Some 100,000 Israelis protest against govt's judicial reforms

The protest made its way abroad as dozens of Israelis in Barcelona, Toronto and Boston protested.

 Some 100,000 people attended the protest against the government's judicial reforms. (photo credit: AVSHALOM SASSONI/MAARIV)
Some 100,000 people attended the protest against the government's judicial reforms.
(photo credit: AVSHALOM SASSONI/MAARIV)

Some 100,000 people protested against the government's judicial reforms in Tel Aviv on Saturday night including Israeli politicians that oppose Prime Minister Benjamin Netanyahu.

The protest started on Kaplan Street and then turned into a march that went go through Menahem Begin, Parashat Drahim, Arlozorov, Derech Namir, Shaul Hamelech and Dovanov streets. The march will end at the Tel Aviv Governmental Complex.

Roads were closed from before 5 p.m., drawing outrage from protestors who claimed that the closures were being done so early to restrict protesting and stop them from being able to reach the location.

Who will attend the protest?

A number of organizations attended the protest including the Movement for Government Quality which held its own protest at Habima Square before joining the march at Kaplan.

Politicians who attended the protest included opposition leader Yair Lapid and MKs Benny Gantz and Merav Michaeli. Lapid spoke under the Azrieli bridge shortly before the protest began.

 Thousands protest in Tel Aviv against the government's judicial reforms. (credit: ISRAEL POLICE SPOKESPERSON'S UNIT) Thousands protest in Tel Aviv against the government's judicial reforms. (credit: ISRAEL POLICE SPOKESPERSON'S UNIT)

Other speakers at the demonstration included former defense minister and IDF chief of staff Moshe (Bougie) Ya'alon, former Deputy Attorney-General Dina Zilber, Israel bar Association president Avi Himi, and CEO and co-founder of Papaya Global Eynat Guez.

"What you see here is a protest for the country," said Lapid. "This is a protest for the country. People who love the country came here today to defend its democracy, defend its courts and defend the idea of shared life and shared good. There are Israel-loving people here who came to fight for a democratic Jewish state according to the principles of the Declaration of Independence. We won't give up until we win."

"I hope that you are on the way to the protest, and if you aren't, then get going," said Gantz. "We will protest legally. We want to protect our democracy, and public backup and the activity in protests are very important for our political struggle. We are ready to come to agreements, but we are not willing to destroy our democracy, and we will insist on that. So get going - Beersheba, Tel Aviv, Haifa and Jerusalem. Were are all going out to the field."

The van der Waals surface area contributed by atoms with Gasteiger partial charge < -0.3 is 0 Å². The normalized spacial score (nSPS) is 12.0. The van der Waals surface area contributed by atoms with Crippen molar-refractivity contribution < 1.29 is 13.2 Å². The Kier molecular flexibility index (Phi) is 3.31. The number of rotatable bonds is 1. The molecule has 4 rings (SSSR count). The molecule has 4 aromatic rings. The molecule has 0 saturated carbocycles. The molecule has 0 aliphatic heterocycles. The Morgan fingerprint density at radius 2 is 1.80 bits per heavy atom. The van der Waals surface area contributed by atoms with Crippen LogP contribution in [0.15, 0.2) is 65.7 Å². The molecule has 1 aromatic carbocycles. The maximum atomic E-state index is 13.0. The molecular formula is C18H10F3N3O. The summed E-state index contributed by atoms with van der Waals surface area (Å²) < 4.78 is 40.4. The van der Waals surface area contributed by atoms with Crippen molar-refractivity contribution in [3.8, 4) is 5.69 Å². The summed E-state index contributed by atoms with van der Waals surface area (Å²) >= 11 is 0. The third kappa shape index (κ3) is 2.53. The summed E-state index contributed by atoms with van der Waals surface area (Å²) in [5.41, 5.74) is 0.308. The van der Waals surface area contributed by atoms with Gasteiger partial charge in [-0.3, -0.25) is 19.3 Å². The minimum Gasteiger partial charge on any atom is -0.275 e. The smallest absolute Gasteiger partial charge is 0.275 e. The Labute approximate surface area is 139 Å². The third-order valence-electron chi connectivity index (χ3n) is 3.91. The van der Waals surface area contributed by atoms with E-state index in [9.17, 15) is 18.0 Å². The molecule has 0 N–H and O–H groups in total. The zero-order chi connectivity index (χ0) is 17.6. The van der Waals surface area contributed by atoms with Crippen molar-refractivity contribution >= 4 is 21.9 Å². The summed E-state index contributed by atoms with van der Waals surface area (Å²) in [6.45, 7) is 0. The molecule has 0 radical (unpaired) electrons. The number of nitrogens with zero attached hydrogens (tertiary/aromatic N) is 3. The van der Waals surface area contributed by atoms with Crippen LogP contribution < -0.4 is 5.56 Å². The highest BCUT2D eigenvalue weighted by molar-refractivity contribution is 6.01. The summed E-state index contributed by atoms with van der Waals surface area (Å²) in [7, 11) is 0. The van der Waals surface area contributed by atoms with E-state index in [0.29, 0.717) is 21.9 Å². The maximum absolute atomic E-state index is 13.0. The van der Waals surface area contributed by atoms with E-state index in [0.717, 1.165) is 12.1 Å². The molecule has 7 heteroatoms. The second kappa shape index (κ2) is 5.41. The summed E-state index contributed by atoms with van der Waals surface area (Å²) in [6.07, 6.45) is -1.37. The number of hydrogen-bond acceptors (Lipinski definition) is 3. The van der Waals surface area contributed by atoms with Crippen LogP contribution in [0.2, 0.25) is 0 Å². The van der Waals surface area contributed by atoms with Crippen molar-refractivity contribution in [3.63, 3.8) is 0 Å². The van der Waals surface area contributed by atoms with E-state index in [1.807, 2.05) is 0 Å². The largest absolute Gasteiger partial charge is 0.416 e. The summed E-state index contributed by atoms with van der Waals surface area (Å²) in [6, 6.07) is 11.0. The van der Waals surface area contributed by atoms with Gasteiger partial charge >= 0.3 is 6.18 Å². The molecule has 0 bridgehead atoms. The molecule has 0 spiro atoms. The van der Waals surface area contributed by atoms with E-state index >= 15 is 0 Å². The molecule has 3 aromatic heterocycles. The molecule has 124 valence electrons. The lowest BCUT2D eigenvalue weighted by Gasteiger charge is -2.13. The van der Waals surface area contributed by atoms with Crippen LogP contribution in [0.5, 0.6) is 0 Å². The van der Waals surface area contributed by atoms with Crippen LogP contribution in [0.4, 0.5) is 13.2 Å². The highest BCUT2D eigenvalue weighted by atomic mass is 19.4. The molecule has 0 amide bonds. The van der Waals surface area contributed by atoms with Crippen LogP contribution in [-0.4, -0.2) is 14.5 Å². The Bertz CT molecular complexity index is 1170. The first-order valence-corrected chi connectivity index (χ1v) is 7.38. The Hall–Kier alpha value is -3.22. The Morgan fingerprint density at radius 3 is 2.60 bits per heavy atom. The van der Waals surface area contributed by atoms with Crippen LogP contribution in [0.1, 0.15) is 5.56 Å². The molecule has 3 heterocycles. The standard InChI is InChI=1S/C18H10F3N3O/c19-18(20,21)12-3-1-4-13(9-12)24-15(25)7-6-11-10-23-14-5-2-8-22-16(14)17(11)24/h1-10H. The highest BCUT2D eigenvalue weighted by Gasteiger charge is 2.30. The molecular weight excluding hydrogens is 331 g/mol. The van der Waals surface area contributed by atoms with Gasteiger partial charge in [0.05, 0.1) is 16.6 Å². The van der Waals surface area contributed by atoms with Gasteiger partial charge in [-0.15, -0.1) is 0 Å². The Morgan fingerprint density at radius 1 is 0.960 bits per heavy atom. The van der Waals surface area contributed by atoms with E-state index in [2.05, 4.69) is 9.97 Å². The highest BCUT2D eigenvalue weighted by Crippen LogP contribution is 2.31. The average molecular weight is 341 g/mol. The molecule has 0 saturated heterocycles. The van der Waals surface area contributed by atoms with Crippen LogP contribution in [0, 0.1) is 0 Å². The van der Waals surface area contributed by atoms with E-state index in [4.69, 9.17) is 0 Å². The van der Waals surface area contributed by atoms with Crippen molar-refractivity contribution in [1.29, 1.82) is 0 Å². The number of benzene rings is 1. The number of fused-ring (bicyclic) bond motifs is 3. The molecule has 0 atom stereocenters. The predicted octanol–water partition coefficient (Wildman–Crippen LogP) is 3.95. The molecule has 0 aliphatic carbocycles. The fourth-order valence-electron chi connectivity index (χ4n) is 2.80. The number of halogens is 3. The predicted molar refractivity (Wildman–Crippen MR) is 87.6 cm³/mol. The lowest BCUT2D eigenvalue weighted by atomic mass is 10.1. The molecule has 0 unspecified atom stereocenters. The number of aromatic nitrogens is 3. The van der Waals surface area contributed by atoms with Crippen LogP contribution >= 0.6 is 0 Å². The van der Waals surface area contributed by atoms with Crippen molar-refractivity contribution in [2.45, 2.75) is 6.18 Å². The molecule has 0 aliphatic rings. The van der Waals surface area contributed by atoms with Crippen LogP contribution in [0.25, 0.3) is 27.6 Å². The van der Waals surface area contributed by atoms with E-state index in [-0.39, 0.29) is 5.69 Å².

"We mustn't compromise on this coup d'etat," said MK Merav Michaeli. "With this crazy and dangrous government, we cannot negotiate. There's no compromise on things that destroy Israel and its democracy. In this struggle, we have to be a united opposition. I call to my partners - don't be confused! Don't negotiate with Netanyahu who wants to destroy this place! We have to fight until we win."

The protest in Tel Aviv wasn't the only one on Saturday night. Some 5,000 protestors gathered in the Horev Center in Haifa to hold their own protest while hundreds gathered in Herzliya. Other protests were held in Haifa and Jerusalem.

Israelis abroad also protested with dozens in Boston, Barcelona and Toronto also protesting in their cities, calling to save Israeli democracy.

This is the third week in a row of protests since Justice Minister Yariv Levin announced his plans for the reform in a press conference on January 4. Some 30,000 protesters gathered the ensuing Saturday night, January 7, at Habima Square.

By last Saturday night, January 14, that number had ballooned to over 80,000, not including protests in Haifa and Jerusalem.

A number of factors contributed to the protests' intensification. The coalition showed that it was serious by wasting no time, and already on January 11 began to debate the reform in the Knesset; many politicians from the opposition, including party leaders Lapid, Gantz, Michaeli, Mansour Abbas and Ayman Odeh, called on Israeli citizens to join; some coalition MKs made inflammatory statements, such as threatening to incarcerate Lapid and Gantz; and National Security Minister Itamar Ben-Gvir intervened in the police's preparations for the protests and warned against attempts to "disturb the peace."

The plan's stated goal is to give the Knesset - Israel's legislative branch - and its government greater control over the judicial system.